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The birth of Port Citrus: From TSLs to barges

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By Mike Wright

Editor’s note: This is the second in a four-part Sunday series on Port Citrus. Today’s articles deal with Ports Citrus plans today from a year ago; and public perceptions of the project.

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CRYSTAL RIVER — The idea seemed like something shot out of a cannon — a proposal so lofty that it left some in the audience stunned by its breadth.

“This was really a knock-your-socks-off presentation,” Theodora Rusnak, president of the Citrus County Council, said at the time.

It was a Tuesday in late February 2011. Tampa attorney Fred Busack, known as the expert behind creating the Transportation Planning Organization, explained in great detail how the widening of the Panama Canal could spell big-time prosperity in Citrus County.

Busack’s power point at the commission meeting discussed post-Panamax container ships, the seaport competition in Florida, Texas, California and Mexico, and a concept called trans-sea lifters, or TSLs, which hadn’t been built yet but could eventually move containers to small ports with water depth too shallow to handle large ships.

He described how the Cross Florida Barge Canal could be used as part of a “conveyor belt” of ports all along the Gulf Coast. The job potential for a Port Citrus, he said, was limitless.

County commissioners, who, unbeknownst to the public, had already viewed Busack’s presentation individually in his office, loved the idea.

Commissioner Winn Webb said it could create “thousands of jobs.” He compared it to getting in on the ground floor of Google.

Commissioner Rebecca Bays implored the public to stand with the Port Citrus plan.

“We need you to champion these causes,” she said. “This is the best we’ve ever offered up to you.”

The board backed Busack’s plan of action, and then quickly voted to spend $50,000 to hire Busack’s law firm — Pennington, Moore, Wilkinson, Bell & Dunbar — to lobby the Legislature to change state law so that Citrus would be added as the 15th recognized port in Florida.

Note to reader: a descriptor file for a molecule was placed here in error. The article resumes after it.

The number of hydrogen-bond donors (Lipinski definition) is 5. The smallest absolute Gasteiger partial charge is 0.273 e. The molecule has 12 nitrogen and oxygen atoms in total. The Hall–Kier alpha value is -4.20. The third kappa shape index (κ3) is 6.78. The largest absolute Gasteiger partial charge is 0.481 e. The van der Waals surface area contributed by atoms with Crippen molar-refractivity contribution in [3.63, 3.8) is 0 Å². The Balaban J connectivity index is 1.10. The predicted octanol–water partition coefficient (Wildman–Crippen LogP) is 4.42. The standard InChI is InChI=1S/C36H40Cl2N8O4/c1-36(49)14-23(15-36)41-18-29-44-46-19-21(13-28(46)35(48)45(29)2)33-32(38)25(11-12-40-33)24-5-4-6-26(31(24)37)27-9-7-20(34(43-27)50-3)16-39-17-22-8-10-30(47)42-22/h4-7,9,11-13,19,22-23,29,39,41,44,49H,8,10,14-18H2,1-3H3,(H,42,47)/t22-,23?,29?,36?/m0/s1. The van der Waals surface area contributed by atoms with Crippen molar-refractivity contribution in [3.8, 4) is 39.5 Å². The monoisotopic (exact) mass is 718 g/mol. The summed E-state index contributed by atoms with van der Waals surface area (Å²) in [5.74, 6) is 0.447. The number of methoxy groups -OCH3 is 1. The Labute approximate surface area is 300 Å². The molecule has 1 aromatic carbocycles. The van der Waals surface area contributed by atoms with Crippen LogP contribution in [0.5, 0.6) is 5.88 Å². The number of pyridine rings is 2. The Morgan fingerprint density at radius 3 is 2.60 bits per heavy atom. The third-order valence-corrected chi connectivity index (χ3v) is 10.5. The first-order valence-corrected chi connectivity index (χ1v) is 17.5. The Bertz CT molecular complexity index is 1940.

Busack said the lobbying was necessary because other ports don’t want the new competition.

The lobbying paid off. Port Citrus was added to a Homeland Security bill for Florida seaports. Citrus joined the Florida Seaport Transportation and Economic Development Council, or FSTED, and the Florida Ports Council, the expert advisory arm to FSTED.

County commissioners resurrected a Citrus County Port Authority that had been dormant since 1985 and began meeting to discuss port business. Commissioners named County Administrator Brad Thorpe and County Attorney Richard Wesch as the port director and attorney, respectively, with no change in pay.
Thorpe and Wesch attend FSTED and Florida Ports Council meetings, as do Meek and Bays.

“They’ve been very warm, very engaging,” Bays said, referring to the other seaport members. “They understand we’re not there to compete with them.”

While commissioners were generally non-committal to Busack’s trans-sea lifters and barge conveyor belt proposal, they now say their vision of Port Citrus is something much smaller — a barge port, not a container ship port.

“It’s incumbent on us to explore those opportunities and possibilities that are out there right now,” Meek said.

John Siefert, executive director of the Citrus County Economic Development Council, said the county already has the asset it needs for a port project.

“What do we have that is unique that Marion County or Hernando County doesn’t have? A ready-made barge canal,” Siefert said.

Outsider discovered port potential

Citrus County has had the Cross Florida Barge Canal since the early 1970s, when President Richard Nixon halted its construction. In 1985, a Citrus County Port Authority was created but never became active.

The surrounding property includes a state park, vacant land, mining and a large power plant to the south.